I always find it a charming experience when I can find games made from foreign countries that can make me smile. In this month’s case of The Humble Bundle – I think I’ve found a new love in a game design company. Now you all may have been around when I touched on Machinarium during my Point and Click Adventures post , and let’s just say if you liked that you’ll certainly love the package that the Humble “Botanicula” Debut gives you.
Created by Czech Republic indie company Amanita Design these games are fantastic, whimsical, and will charm their way into your hearts with their simplistic, engaging, and emotionally heartwarming gameplay. The glorious thing about it all, is that you pay what YOU want for the Bundle – and your donations go to a wonderful cause – we’ve been through this routine before with past Humble Bundles if you’ve followed my blog. I’m telling you now they’re wonderful money-saving, cause caring little bundles and you should really check them out.
In the Humble Botanicula Debut you’ll receive the following:
Kooky – An indie movie by Amanita Design
Windosill – if you pay over the average donation – which is 8.77 as of now
So, now to try and examine each one, in short, to prove you get your money’s worth.
In the newest release from Amanita Design, you play as a quirky little gang of misfit tree creatures [ one looks like a stick, the other an acorn or seed, one looks like a fruit, etc. ] and you must guide them about this fantastically artistic world to save their forest homeland from spider invaders. Does this sound fun yet? – well it should! The game has a sense of whimsical charm I haven’t seen in ages, and it’s point and click storybook humor and gameplay make it not only simple, but a game that can be enjoyed by players of all age groups.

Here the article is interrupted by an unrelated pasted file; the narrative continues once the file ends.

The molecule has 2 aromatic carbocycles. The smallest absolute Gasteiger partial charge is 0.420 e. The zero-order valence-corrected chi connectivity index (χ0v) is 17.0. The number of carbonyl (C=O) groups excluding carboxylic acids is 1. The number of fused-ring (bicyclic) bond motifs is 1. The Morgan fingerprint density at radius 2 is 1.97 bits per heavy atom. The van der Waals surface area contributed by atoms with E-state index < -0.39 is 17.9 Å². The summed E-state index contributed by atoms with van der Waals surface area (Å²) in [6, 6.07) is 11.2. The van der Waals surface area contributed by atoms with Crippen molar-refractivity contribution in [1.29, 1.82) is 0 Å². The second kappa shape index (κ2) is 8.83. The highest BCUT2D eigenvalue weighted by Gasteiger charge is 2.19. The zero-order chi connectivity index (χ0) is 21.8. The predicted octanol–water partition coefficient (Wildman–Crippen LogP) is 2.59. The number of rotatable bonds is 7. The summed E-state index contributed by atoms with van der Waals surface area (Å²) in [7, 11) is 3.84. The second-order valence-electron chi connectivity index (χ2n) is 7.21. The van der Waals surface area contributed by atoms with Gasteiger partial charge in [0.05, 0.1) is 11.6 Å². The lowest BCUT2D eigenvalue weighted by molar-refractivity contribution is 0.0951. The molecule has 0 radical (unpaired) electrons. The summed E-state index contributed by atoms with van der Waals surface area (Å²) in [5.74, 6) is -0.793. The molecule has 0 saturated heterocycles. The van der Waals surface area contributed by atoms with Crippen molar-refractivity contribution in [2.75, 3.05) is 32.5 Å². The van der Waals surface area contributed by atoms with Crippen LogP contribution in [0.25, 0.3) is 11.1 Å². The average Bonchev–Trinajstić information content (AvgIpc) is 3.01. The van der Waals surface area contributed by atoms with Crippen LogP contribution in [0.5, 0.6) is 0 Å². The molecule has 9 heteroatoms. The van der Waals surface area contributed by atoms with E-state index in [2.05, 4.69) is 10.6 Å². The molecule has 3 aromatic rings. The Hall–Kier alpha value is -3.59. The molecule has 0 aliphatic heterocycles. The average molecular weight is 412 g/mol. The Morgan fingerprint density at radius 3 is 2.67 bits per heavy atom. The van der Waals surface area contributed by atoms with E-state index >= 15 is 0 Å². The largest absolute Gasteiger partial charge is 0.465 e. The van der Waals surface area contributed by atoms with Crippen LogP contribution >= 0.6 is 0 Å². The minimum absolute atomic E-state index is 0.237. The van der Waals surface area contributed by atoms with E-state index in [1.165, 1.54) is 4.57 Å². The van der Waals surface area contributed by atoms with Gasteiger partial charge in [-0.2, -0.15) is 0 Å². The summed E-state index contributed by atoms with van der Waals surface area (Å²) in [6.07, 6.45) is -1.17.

One small step for seeds - one giant leap for a forest.
I really have nothing bad to say about this game, because it doesn’t have dialogue from what I’ve experienced, and if it’s anything like most Amanita Design games, they’ve taken into account deaf players and either added no necessity for sound, or some sort of written or picture instruction [ in Machinarium, they used picture instructions so I’m leaning on the same vein. ] The colors are vivid and the animations are child-like and gorgeous. The mechanics are easy enough via point and click mechanics – so if you’ve got a mouse, even those with limited mobility will be able to play this game.